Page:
ww2dbaseSources:
Imperial Japanese Navy Page
Wikipedia

Last Major Revision: Mar 2021

Light Cruiser Katori Interactive Map

Katori Operational Timeline

24 Aug 1938 The keel of Cruiser No. 72 was laid down by Mitsubishi Yokohama shipyards in Japan.
31 Mar 1939 Cruiser No. 72, under construction at Mitsubishi Yokohama shipyards in Japan, was officially named Katori.
17 Jun 1939 Katori was launched at Mitsubishi Yokohama shipyards in Japan.
1 Jul 1939 Captain Shutoku Miyazato was made the chief equipping officer of Katori.
25 Sep 1939 Captain Shutoku Miyazato was made the chief equipping officer of both Katori and Kashima.
1 Nov 1939 Captain Hisashi Ichioka was made the chief equipping officer of Katori and Kashima, relieving Shutoku Miyazato.
20 Apr 1940 Katori was commissioned into service and was attached to the Yokosuka Naval District as a special service vessel. Captain Hisashi Ichioka, previously the Chief Equipping Officer, was named her first commanding officer.
28 Jul 1940 Katori and Kashima began the last Japanese Navy midshipmen cruise before the Pacific War. They would make port calls at Etajima and Mutsu in Japan, and Dalian and Shanghai in China.
15 Oct 1940 Captain Hisashi Mito was made the commanding officer of Katori, relieving Hisashi Ichioka.
15 Nov 1940 Katori was made the flagship of Vice Admiral Mitsumi Shimizu of Japanese Sixth Fleet.
6 Jan 1941 Captain Noboru Owada was made the commanding officer of Katori, relieving Hisashi Mito.
11 Nov 1941 At Yokosuka, Japan, Admiral Mitsumi Shimizu held a briefing for Japanese Sixth Fleet officers aboard Katori on the Pearl Harbor raid.
24 Nov 1941 Katori departed Yokosuka, Japan for Truk, Caroline Islands.
28 Nov 1941 Katori observed an American convoy of five transports escorted by a Brooklyn-class cruiser 160 miles east of Saipan, Mariana Islands at about 1700 hours.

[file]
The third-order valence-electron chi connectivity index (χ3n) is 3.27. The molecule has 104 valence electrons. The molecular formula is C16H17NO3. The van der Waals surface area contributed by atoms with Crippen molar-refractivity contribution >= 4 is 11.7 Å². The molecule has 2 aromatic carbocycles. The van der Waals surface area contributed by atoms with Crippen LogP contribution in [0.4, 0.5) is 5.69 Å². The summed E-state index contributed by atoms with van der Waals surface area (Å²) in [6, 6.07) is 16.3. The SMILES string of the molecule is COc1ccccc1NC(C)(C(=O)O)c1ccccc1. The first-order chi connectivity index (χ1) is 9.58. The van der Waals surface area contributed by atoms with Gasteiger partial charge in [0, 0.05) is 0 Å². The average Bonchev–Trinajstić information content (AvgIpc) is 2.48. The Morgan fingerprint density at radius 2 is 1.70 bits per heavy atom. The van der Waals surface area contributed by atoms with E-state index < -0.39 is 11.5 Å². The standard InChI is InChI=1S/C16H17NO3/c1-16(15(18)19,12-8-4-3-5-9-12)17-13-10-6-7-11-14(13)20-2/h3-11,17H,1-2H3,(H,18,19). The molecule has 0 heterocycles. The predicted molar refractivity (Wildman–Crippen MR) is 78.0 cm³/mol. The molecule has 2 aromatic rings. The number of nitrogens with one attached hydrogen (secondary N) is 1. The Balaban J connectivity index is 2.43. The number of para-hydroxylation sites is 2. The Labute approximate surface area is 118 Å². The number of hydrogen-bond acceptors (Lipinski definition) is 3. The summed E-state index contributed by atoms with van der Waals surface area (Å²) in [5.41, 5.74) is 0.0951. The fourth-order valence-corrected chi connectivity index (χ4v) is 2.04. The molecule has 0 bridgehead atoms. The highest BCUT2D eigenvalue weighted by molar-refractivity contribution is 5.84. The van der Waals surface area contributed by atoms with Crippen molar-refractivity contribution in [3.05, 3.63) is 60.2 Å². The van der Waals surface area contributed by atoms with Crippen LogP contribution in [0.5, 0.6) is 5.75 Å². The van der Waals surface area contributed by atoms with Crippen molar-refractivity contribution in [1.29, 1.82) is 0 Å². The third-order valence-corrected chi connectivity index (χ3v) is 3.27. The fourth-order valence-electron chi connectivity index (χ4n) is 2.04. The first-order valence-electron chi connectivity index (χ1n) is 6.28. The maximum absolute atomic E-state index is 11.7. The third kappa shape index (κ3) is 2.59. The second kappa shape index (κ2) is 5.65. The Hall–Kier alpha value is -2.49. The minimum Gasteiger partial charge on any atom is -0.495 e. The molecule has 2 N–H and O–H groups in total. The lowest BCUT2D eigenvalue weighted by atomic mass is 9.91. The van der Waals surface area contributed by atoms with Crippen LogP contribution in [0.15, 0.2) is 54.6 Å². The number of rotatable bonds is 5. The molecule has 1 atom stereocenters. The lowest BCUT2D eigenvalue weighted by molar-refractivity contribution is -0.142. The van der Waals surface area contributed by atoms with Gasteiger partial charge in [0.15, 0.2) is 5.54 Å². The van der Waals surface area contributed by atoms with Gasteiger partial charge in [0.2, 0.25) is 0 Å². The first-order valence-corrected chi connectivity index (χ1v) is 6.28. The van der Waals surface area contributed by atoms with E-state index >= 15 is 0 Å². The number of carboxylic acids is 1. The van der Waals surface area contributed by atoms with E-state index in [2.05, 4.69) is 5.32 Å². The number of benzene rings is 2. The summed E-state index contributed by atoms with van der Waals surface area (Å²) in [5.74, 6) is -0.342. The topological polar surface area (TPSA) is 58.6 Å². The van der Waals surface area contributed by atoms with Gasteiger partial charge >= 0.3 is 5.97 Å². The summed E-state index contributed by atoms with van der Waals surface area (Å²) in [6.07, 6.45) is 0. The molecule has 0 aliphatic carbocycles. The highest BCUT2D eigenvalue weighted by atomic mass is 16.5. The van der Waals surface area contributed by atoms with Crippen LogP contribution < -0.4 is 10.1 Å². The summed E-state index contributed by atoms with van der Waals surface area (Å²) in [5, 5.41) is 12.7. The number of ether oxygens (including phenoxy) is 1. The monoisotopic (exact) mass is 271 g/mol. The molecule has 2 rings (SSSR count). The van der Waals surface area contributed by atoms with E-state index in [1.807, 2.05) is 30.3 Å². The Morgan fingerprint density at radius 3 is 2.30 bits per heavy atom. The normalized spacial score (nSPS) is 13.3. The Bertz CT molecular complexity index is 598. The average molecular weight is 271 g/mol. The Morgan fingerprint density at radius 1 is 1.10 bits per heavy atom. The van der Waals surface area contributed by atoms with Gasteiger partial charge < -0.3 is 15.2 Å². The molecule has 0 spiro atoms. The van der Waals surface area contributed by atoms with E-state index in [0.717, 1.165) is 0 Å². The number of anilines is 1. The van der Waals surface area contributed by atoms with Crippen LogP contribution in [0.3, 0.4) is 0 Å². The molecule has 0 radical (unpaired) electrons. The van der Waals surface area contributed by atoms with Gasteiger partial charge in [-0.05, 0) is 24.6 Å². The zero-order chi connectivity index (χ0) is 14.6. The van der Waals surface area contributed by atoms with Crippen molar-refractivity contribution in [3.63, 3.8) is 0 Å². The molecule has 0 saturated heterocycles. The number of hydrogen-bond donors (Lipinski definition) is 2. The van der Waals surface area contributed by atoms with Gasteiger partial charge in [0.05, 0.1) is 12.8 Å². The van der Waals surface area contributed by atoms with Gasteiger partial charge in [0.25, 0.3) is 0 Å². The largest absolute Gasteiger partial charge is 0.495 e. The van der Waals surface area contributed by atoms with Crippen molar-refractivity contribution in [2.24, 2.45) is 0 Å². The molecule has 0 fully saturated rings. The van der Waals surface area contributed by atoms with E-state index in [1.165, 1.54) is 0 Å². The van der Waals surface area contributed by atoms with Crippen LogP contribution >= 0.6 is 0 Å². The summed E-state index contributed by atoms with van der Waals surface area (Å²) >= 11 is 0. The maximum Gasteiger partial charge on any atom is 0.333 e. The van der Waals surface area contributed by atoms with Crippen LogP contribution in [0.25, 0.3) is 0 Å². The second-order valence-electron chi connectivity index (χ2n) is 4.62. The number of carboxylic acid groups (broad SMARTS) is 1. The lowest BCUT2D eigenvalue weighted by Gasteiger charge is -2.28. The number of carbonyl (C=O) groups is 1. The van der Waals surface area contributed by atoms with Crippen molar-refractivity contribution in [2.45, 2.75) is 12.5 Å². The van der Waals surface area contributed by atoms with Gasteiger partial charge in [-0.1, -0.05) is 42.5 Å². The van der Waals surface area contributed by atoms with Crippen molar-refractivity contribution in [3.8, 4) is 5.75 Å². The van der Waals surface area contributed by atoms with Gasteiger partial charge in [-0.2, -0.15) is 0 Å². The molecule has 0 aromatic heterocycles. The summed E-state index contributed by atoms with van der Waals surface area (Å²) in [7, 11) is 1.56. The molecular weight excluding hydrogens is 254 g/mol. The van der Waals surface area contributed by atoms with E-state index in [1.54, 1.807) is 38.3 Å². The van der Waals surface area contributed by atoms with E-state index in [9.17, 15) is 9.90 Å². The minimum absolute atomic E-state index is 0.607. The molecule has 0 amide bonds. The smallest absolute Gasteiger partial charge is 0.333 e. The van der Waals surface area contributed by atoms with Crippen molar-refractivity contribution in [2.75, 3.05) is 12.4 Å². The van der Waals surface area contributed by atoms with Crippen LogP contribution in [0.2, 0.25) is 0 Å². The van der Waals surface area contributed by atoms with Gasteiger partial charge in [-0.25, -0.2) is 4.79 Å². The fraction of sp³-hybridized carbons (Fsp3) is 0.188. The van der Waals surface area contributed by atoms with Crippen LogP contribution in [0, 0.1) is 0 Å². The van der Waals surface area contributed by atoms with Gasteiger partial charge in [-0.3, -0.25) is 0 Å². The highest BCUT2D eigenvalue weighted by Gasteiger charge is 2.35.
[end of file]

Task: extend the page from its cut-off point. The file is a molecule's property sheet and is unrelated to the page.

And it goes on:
1 Dec 1941 Katori arrived at Truk, Caroline Islands.
2 Dec 1941 Katori departed Truk, Caroline Islands for Kwajalein, Marshall Islands.
5 Dec 1941 Katori arrived at Kwajalein, Marshall Islands.
3 Jan 1942 While at Truk, Caroline Islands, Katori, flagship of the Japanese Sixth Fleet, hosted a briefing by fleet commanding officer Vice Admiral Mitsumi Shimizu on the invasion of Rabaul, New Britain and Kavieng, New Ireland.
1 Feb 1942 The United States launched its first air offensive against the Marshall Islands as SBD and TBD aircraft from carriers USS Yorktown and USS Enterprise struck Japanese bases in the island group. Cruisers USS Northampton, USS Chester, and USS Salt Lake City also bombarded atolls in the Marshall Islands, sinking gunboat Toyotsu Maru and transport Bordeaux Maru and damaging cruiser Katori, submarine I-23, submarine depot ship Yasukuni Maru, minelayer Tokiwa, and several others. Vice Admiral Mitsumi Shimizu was wounded aboard Katori. USS Chester sustained damage from a Japanese dive bomber during the attack; 8 were killed, 21 were wounded.